'Lost Bullet' ('Balle perdue'): Film Review

Courtesy of Netflix
'Lost Bullet'
The Fast and the Frenchiest.

Former stuntman Alban Lenoir stars in Guillaume Pierret's feature debut, which is currently streaming at the No. 1 spot on Netflix in France.

After launching in France in 2014 with rather disappointing numbers, Netflix has since become a major contender, with nearly 7 million subscribers at the start of the year and probably many more after a lengthy COVID lockdown this past spring.

But as far as local films released directly onto the streaming service, there’s still been a way to go, with middling first-time features like Paris Is Us and Street Flow leaving many to question whether le cinéma français could ever exist purely online.

In flies Lost Bullet (Balle perdue), which, to get things straight, is about as far from a French film by Alain Resnais, Claire Denis or any other of your favorite auteurs as Marseille is from Los Angeles. And yet, as a skillfully made and highly watchable B-grade thriller, and one that takes pride in its many stunts and practical effects, it’s probably one of the best Gallic action movies to come along in a while.

Directed by first-timer Guillaume Pierret and starring former stuntman Alban Lenoir, who’s credited as co-writer and "artistic collaborator," Lost Bullet is the kind of film you initially dismiss based on its title, pitch and obnoxious Netflix homepage (including a bullet hole shattering half its title). But then you're left pleasantly surprised.

Perhaps that’s because the bar has been set so low, but that wouldn’t be giving enough credit to Pierret and Lenoir, who keep things moving in fast and furiously gritty ways, with endless twists, beatings, chases, crashes and chunks of welded steel that transform average automobiles into Mad Max-style battering rams.  

Again, this isn’t Hiroshima Mon Amour. It’s more like Need for Speed Mon Amour done on a modest scale, with an effectively simple plot and nonstop action scenes that find a daunting number of ways to wreck and destroy cars.

The Fast & Furious franchise also comes to mind, with Lenoir playing a mashup of Vin Diesel and Jason Statham (he looks more like the latter) in the form of a highly skilled mechanic named Lino — who, without any explanation, is also highly skilled in combat and advanced weapons handling.

At the start of the movie, Lino tries to pull off a robbery by jacking up his tiny Renault Clio and driving it straight through the window of a jewelry store. His plan backfires, or more like front-fires, when he puts too much nitro in the gas tank and speeds right into the hands of the police.

But because he’s the best mechanic around — wait, didn’t Statham actually star in a movie called … The Mechanic? — Lino gets a special deal whereby he receives work release from prison in exchange for pimping the official vehicles of the French gendarmerie so they can stop "go fast" transports along the highway.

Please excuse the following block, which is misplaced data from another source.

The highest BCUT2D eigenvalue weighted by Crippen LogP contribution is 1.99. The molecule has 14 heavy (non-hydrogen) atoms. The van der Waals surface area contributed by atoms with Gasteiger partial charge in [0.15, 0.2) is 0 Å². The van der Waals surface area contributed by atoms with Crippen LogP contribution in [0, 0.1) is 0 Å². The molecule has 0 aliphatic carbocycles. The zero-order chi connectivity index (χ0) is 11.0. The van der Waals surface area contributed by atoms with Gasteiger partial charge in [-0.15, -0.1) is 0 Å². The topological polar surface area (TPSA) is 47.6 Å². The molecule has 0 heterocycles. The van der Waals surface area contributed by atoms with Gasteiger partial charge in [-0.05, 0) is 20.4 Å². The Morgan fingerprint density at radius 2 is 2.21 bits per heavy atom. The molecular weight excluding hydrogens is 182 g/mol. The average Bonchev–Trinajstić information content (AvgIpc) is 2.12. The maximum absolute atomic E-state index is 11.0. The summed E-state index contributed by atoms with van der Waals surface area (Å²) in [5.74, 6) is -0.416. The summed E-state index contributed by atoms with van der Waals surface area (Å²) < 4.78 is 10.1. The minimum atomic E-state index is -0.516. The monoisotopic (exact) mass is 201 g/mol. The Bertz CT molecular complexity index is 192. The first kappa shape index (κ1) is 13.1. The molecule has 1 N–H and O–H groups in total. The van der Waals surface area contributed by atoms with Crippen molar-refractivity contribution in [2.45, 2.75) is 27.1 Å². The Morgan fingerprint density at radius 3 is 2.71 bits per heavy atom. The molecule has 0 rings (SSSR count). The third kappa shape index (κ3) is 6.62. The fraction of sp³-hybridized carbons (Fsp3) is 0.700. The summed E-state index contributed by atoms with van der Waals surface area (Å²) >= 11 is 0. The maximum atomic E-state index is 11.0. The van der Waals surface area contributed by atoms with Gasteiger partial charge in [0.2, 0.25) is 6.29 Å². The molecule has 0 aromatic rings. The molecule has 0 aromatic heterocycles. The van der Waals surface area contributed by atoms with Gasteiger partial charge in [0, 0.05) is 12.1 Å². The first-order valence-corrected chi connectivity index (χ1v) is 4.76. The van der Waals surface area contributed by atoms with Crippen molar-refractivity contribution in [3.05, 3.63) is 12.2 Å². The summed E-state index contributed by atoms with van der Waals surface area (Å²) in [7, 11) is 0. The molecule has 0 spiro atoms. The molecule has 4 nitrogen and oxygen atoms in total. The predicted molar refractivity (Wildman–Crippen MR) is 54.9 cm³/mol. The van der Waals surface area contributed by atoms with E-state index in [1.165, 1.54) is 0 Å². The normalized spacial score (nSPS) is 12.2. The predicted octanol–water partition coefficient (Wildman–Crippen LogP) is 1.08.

(If you’re unfamiliar with go fasts, they consist of going very fast in a car filled with drugs in order to outrun the police. The phenomenon has spawned a subgenre of mostly mediocre French flicks, including Fast Convoy and, well, Go Fast.)

Lino’s new job is quickly compromised when his well-meaning boss, Charas (Ramzy Bedia), is murdered by fellow officer Areski (Nicolas Duvauchelle), leaving him and his sidekick (Rod Paradot) in limbo. From there it’s off to the races, although the races already started during the opening credits, as Lino has to track down the lost bullet of the title in order to prove his innocence.

No doubt the film’s pièce de résistance is a bone-crunchingly hilarious standoff between Lino and a dozen-odd cops that takes place at the precinct shortly after he's arrested on the run. Beginning in an interrogation room, the scene quickly spirals into something like The Raid meets Drunken Master meets Taken (for which Lenoir received one of his first stunt credits), with Lino using his bare hands, lots of metal chairs and even a computer keyboard to take out the entire police department.

You can tell that Pierret and his team worked hard to get such sequences, plus all the car chases (basically half the movie), as right as possible, and their labor prevails despite a plot that hardly gives you the time to stop and consider some of its preposterousness.

Lenoir, whose face is never without a fresh contusion, does impressive triple duty as star, stuntman and scriptwriter, proving to be France’s most exciting new action hero. (To be honest, he doesn’t have any competition at the moment.) He’s joined by a supporting cast that fares decently, grunting out all the expletive-laden dialogue while drenched in blood, sweat and a sizable amount of genre clichés.

Craft contributions are the film’s other major asset, with cinematographer Morgan S. Dalibert, production designer Nicolas Flipo and stunt coordinator Jean-Claude Lagniez making due with a purportedly low budget — surely a drop in the bucket for Netflix France, but one that's finally managed to pay off.

Production companies: Versus Production
Distributor: Netflix
Cast: Alban Lenoir, Nicolas Duvauchelle, Ramzy Bedia, Stéfi Celma, Rod Paradot, Sébastien Lalanne, Pascale Arbillot
Director: Guillaume Pierret
Screenwriters: Guillaume Pierret, Alban Lenoir, Kamel Guemra
Producers: Jacques-Henri Bronckart
Executive producers: Mathieu Ageron, Maxime Delauney, Romain Rousseau, Rémi Leautier
Director of photography: Morgan S. Dalibert
Production designer: Nicolas Flipo
Costume designer: Véronique Gely
Editor: Sophie Fourdrinoy
Composer: André Dziezuk

In French

93 minutes